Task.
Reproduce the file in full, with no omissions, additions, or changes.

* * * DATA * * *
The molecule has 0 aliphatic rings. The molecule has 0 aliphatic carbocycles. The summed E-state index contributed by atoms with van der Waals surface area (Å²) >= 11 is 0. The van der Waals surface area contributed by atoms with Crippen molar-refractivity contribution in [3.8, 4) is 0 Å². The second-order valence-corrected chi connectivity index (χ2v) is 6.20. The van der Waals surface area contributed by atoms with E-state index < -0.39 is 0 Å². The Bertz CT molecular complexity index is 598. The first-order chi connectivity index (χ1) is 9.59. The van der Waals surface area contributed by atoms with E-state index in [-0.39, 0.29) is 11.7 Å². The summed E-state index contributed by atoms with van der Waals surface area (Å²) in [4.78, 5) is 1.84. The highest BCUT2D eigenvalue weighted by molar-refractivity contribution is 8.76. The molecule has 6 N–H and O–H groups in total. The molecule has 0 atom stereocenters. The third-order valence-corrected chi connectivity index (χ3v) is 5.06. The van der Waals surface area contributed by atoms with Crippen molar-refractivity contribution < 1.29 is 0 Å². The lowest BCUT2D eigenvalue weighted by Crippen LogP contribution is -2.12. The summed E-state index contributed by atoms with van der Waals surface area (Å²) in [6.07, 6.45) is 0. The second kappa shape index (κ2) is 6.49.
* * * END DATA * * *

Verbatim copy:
The molecule has 0 aliphatic rings. The molecule has 0 aliphatic carbocycles. The summed E-state index contributed by atoms with van der Waals surface area (Å²) >= 11 is 0. The van der Waals surface area contributed by atoms with Crippen molar-refractivity contribution in [3.8, 4) is 0 Å². The second-order valence-corrected chi connectivity index (χ2v) is 6.20. The van der Waals surface area contributed by atoms with E-state index < -0.39 is 0 Å². The Bertz CT molecular complexity index is 598. The first-order chi connectivity index (χ1) is 9.59. The van der Waals surface area contributed by atoms with E-state index in [-0.39, 0.29) is 11.7 Å². The summed E-state index contributed by atoms with van der Waals surface area (Å²) in [4.78, 5) is 1.84. The highest BCUT2D eigenvalue weighted by molar-refractivity contribution is 8.76. The molecule has 6 N–H and O–H groups in total. The molecule has 0 atom stereocenters. The third-order valence-corrected chi connectivity index (χ3v) is 5.06. The van der Waals surface area contributed by atoms with Crippen molar-refractivity contribution < 1.29 is 0 Å². The lowest BCUT2D eigenvalue weighted by Crippen LogP contribution is -2.12. The summed E-state index contributed by atoms with van der Waals surface area (Å²) in [6.07, 6.45) is 0. The second kappa shape index (κ2) is 6.49.